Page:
Woodlawn native helps Team USA U-14 baseball team to bronze

Before beginning freshman year at Calvert Hall, Stokes represented his country at Pan Am championships

August 04, 2010|By Colin Stevens, The Baltimore Sun

Troy Stokes Jr. expected Team USA to face spirited competition at the COPABE Pan Am 'A' 14-and-under baseball championships in Managua, Nicaragua last month.

Stokes, a Woodlawn native, was proven correct right away, with members of the Venezuelan and Mexican national teams telling members of the local media how they planned to beat the U.S. handily. The competitive words motivated members of the U.S. team — possibly too much.

"Before the game we were really pumped," Stokes said. "We just didn't calm down enough."

Team USA lost both games, but went on to claim the bronze medal with a 6-0 win against Brazil in which three pitchers combined for a perfect game.

The U.S. team finished the tournament with a 4-2 record, including another no-hit performance in a three-inning win over Honduras, 23-0.

"There's always somebody that's going to push you to be better," Team USA coach Darrell Don said. "But I think relaxing the 'USA, hey, we're always going to win' made us hungry, not only in international competition but in their high school careers and for me as a coach."

Stokes, an outfielder who primarily served as a defensive specialist off the bench, made the most of his opportunities at the plate, going 2-for-6 while driving in three runs.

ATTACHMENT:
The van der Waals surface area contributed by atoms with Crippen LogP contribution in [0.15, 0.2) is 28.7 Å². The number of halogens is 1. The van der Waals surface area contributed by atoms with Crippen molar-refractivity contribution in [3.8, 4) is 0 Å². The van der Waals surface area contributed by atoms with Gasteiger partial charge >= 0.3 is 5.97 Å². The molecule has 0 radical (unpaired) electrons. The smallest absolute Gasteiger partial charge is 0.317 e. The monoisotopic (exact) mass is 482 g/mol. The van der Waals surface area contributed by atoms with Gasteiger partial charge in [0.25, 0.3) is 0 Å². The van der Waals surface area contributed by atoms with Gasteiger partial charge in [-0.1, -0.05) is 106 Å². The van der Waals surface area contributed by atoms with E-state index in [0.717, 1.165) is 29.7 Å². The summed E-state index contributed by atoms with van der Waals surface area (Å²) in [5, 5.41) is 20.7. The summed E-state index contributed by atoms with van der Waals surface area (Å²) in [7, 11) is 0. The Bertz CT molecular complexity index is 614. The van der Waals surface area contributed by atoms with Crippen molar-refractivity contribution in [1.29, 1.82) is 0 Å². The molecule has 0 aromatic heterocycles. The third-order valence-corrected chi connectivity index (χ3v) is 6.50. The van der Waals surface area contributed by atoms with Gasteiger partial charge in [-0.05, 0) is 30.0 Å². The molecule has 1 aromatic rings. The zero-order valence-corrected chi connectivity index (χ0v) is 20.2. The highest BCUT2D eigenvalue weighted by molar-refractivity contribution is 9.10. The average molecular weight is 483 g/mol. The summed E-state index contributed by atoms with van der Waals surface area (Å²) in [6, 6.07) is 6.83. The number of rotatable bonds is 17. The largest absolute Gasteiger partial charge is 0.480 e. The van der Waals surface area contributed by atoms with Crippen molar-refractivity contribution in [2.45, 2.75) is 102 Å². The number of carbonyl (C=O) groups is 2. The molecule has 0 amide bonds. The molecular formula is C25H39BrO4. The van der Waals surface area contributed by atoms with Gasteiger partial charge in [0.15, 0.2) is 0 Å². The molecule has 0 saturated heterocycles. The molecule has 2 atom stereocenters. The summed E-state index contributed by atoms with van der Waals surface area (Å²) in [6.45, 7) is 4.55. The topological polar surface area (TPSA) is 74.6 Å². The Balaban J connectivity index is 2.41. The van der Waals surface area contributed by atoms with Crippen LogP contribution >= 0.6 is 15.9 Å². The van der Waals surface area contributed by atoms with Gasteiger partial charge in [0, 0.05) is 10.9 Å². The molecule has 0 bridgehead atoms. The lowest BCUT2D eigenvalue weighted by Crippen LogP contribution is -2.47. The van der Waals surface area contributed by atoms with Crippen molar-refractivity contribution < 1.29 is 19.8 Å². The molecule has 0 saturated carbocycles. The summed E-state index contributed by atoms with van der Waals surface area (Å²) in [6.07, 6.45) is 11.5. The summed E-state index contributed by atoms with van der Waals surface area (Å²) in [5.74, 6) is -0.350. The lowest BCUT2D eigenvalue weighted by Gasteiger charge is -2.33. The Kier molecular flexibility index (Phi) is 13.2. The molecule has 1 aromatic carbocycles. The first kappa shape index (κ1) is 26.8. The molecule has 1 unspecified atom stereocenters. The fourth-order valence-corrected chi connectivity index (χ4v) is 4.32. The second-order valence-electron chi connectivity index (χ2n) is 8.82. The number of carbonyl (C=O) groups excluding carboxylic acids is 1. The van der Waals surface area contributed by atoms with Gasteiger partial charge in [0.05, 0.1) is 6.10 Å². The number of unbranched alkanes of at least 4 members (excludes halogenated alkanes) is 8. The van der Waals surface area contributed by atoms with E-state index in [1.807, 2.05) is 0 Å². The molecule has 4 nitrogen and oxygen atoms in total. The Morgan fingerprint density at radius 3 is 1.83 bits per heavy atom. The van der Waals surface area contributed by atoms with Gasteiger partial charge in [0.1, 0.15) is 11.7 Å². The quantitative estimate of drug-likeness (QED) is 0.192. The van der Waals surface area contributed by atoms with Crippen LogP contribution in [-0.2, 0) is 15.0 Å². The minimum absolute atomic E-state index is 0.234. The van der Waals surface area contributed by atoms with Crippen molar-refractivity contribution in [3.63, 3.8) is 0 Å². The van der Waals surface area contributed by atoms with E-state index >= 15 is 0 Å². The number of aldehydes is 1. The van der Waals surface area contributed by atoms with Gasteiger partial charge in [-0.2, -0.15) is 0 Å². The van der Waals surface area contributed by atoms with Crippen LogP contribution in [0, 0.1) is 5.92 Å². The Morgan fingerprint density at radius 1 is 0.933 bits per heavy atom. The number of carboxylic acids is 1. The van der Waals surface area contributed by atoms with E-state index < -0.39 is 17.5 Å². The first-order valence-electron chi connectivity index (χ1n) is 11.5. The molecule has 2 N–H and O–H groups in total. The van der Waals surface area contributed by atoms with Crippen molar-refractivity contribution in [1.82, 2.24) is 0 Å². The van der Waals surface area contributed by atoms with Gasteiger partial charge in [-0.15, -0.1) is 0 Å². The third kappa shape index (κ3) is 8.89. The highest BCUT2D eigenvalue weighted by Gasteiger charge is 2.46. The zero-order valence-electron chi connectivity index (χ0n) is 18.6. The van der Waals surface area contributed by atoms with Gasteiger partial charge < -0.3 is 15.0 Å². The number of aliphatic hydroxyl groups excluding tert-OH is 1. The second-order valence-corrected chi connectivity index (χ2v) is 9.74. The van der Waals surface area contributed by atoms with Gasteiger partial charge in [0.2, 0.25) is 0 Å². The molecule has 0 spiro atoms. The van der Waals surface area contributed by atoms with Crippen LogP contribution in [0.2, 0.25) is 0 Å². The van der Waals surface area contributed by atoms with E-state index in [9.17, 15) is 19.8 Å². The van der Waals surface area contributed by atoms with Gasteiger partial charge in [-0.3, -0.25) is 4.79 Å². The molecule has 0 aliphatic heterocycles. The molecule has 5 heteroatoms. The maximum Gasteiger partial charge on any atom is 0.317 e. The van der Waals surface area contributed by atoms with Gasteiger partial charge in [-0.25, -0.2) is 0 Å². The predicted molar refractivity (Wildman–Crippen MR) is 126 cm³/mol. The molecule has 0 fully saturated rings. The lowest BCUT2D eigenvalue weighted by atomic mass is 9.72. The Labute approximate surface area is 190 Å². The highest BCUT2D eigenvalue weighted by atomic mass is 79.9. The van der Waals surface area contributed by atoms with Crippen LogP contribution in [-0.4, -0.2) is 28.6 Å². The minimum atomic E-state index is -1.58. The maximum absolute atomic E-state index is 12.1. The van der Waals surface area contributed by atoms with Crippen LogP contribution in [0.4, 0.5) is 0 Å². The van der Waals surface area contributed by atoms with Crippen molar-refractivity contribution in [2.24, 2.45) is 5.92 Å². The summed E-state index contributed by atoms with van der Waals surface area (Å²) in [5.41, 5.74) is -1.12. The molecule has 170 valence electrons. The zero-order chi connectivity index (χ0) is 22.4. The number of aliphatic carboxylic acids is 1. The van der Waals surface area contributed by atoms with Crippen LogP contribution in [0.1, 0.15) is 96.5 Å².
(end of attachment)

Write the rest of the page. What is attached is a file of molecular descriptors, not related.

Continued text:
Though representing his country was not free from stress, Stokes found ways to compose himself before his at-bats.

"It was a ton of pressure just because we were wearing USA," he said. "I would just tell myself I've been in a bunch of games and tournaments before. I just took a lot of deep breaths when I went to the plate and I prayed to kind of calm myself down and not get too hyped up."

Stokes, who will be a freshman at Calvert Hall this fall, had never left the country before the tournament, so competing against players from different countries was a different experience. The tournament was mostly comprised of South American teams, creating a language barrier between many of the players.

But the chance to compete with elite players from around the country was an experience he said he will never forget.

"It was a great feeling," Stokes said. "It's real good to see [USA] on your chest. Knowing you're one of the top players in the country, it's a great feeling."


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